Highly active antiretroviral therapy (HAART) has been shown to be effective in different populations, but data among injection drug users are limited. Human immunodeficiency virus-infected injection drug users recruited into the Acquired Immunodeficiency Syndrome Link to Intravenous Experiences (ALIVE) Study as early as 1988 were tested semiannually to identify their first CD4-positive T-lymphocyte cell count below 200/μl; they were followed for mortality through 2002. Visits were categorized into the pre-HAART (before mid-1996) and the HAART eras and further categorized by HAART use. Survival analysis with staggered entry was used to evaluate the effect of HAART on acquired immunodeficiency syndrome-related mortality, adjusting for other medications and demographic, clinical, and behavioral factors. Among 665 participants, 258 died during 2,402 person-years of follow-up. Compared with survival in the pre-HAART era, survival in the HAART era was shown by multivariate analysis to be improved for both those who did and did not receive HAART (relative hazards = 0.06 and 0.33, respectively; p < 0.001). Inferences were unchanged after restricting analyses to data starting with 1993 and considerations of lead-time bias and human immunodeficiency viral load. The annual CD4-positive T-lymphocyte cell decline was less in untreated HAART-era participants than in pre-HAART-era participants (-10/μl vs. -37/μl, respectively), suggesting that changing indications for treatment may have contributed to improved survival and that analyses restricted to the HAART era probably underestimate HAART effectiveness.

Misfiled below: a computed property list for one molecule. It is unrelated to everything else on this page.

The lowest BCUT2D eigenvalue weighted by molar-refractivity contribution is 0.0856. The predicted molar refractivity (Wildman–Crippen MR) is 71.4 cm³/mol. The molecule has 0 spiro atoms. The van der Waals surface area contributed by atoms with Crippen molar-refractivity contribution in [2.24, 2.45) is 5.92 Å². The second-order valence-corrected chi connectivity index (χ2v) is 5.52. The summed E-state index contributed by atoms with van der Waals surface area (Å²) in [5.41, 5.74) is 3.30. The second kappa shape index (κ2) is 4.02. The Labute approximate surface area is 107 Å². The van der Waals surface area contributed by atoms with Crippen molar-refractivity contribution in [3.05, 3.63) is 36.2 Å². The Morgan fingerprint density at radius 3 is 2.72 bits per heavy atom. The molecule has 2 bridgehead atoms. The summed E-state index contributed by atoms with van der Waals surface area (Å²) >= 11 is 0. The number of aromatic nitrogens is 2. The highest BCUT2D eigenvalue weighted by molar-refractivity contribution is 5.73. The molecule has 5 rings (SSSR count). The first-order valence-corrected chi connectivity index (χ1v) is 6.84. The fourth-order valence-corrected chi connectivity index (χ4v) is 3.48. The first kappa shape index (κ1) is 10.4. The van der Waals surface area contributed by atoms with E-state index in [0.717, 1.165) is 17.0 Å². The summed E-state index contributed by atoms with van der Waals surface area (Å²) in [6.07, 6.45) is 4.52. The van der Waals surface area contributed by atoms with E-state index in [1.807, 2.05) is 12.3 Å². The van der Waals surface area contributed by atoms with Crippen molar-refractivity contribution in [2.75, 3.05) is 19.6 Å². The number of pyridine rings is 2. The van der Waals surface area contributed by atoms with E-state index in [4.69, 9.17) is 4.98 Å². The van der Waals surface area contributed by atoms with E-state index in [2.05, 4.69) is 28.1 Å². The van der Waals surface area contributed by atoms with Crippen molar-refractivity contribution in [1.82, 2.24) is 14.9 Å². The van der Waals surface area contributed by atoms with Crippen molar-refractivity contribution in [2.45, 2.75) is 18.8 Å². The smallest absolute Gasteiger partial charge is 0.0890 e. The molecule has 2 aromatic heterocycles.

Bibliographical noteFunding Information:
Supported by National Institute on Drug Abuse grant DA 04334.
- Antiretroviral therapy, highly active
- Substance abuse, intravenous
- Substance-related disorders
- Treatment outcome
ASJC Scopus subject areas